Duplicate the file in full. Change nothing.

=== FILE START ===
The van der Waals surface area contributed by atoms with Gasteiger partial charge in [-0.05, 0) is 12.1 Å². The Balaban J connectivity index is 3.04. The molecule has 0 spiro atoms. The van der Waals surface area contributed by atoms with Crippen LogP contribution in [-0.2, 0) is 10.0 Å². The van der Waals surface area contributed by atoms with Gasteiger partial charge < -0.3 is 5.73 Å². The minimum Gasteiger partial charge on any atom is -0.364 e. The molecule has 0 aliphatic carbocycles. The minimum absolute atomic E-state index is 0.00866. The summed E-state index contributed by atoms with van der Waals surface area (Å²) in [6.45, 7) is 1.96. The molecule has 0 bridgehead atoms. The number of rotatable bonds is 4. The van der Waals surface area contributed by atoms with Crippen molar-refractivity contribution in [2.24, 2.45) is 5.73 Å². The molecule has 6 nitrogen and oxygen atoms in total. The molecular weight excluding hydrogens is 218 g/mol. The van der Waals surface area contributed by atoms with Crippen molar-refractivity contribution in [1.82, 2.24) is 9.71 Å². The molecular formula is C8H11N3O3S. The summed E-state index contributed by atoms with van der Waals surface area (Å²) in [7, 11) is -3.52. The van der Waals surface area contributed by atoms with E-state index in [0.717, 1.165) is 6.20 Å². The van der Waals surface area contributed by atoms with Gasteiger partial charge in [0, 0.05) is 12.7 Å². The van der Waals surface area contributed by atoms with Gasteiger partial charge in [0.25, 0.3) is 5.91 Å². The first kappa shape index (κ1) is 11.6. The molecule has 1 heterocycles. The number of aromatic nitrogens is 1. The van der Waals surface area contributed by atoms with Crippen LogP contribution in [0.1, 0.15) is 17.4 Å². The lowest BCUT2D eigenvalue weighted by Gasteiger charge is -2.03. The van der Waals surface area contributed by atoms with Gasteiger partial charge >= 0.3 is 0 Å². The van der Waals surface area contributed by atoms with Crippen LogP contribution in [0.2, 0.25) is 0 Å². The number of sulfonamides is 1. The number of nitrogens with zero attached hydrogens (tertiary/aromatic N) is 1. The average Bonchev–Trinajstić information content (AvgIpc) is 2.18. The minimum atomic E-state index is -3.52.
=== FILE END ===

The van der Waals surface area contributed by atoms with Gasteiger partial charge in [-0.05, 0) is 12.1 Å². The Balaban J connectivity index is 3.04. The molecule has 0 spiro atoms. The van der Waals surface area contributed by atoms with Crippen LogP contribution in [-0.2, 0) is 10.0 Å². The van der Waals surface area contributed by atoms with Gasteiger partial charge < -0.3 is 5.73 Å². The minimum Gasteiger partial charge on any atom is -0.364 e. The molecule has 0 aliphatic carbocycles. The minimum absolute atomic E-state index is 0.00866. The summed E-state index contributed by atoms with van der Waals surface area (Å²) in [6.45, 7) is 1.96. The molecule has 0 bridgehead atoms. The number of rotatable bonds is 4. The van der Waals surface area contributed by atoms with Crippen molar-refractivity contribution in [2.24, 2.45) is 5.73 Å². The molecule has 6 nitrogen and oxygen atoms in total. The molecular weight excluding hydrogens is 218 g/mol. The van der Waals surface area contributed by atoms with Crippen molar-refractivity contribution in [1.82, 2.24) is 9.71 Å². The molecular formula is C8H11N3O3S. The summed E-state index contributed by atoms with van der Waals surface area (Å²) in [7, 11) is -3.52. The van der Waals surface area contributed by atoms with E-state index in [0.717, 1.165) is 6.20 Å². The van der Waals surface area contributed by atoms with Gasteiger partial charge in [0, 0.05) is 12.7 Å². The van der Waals surface area contributed by atoms with Gasteiger partial charge in [0.25, 0.3) is 5.91 Å². The first kappa shape index (κ1) is 11.6. The molecule has 1 heterocycles. The number of aromatic nitrogens is 1. The van der Waals surface area contributed by atoms with Crippen LogP contribution in [0.1, 0.15) is 17.4 Å². The lowest BCUT2D eigenvalue weighted by Gasteiger charge is -2.03. The van der Waals surface area contributed by atoms with Gasteiger partial charge >= 0.3 is 0 Å². The van der Waals surface area contributed by atoms with Crippen LogP contribution in [0.2, 0.25) is 0 Å². The number of sulfonamides is 1. The number of nitrogens with zero attached hydrogens (tertiary/aromatic N) is 1. The average Bonchev–Trinajstić information content (AvgIpc) is 2.18. The minimum atomic E-state index is -3.52.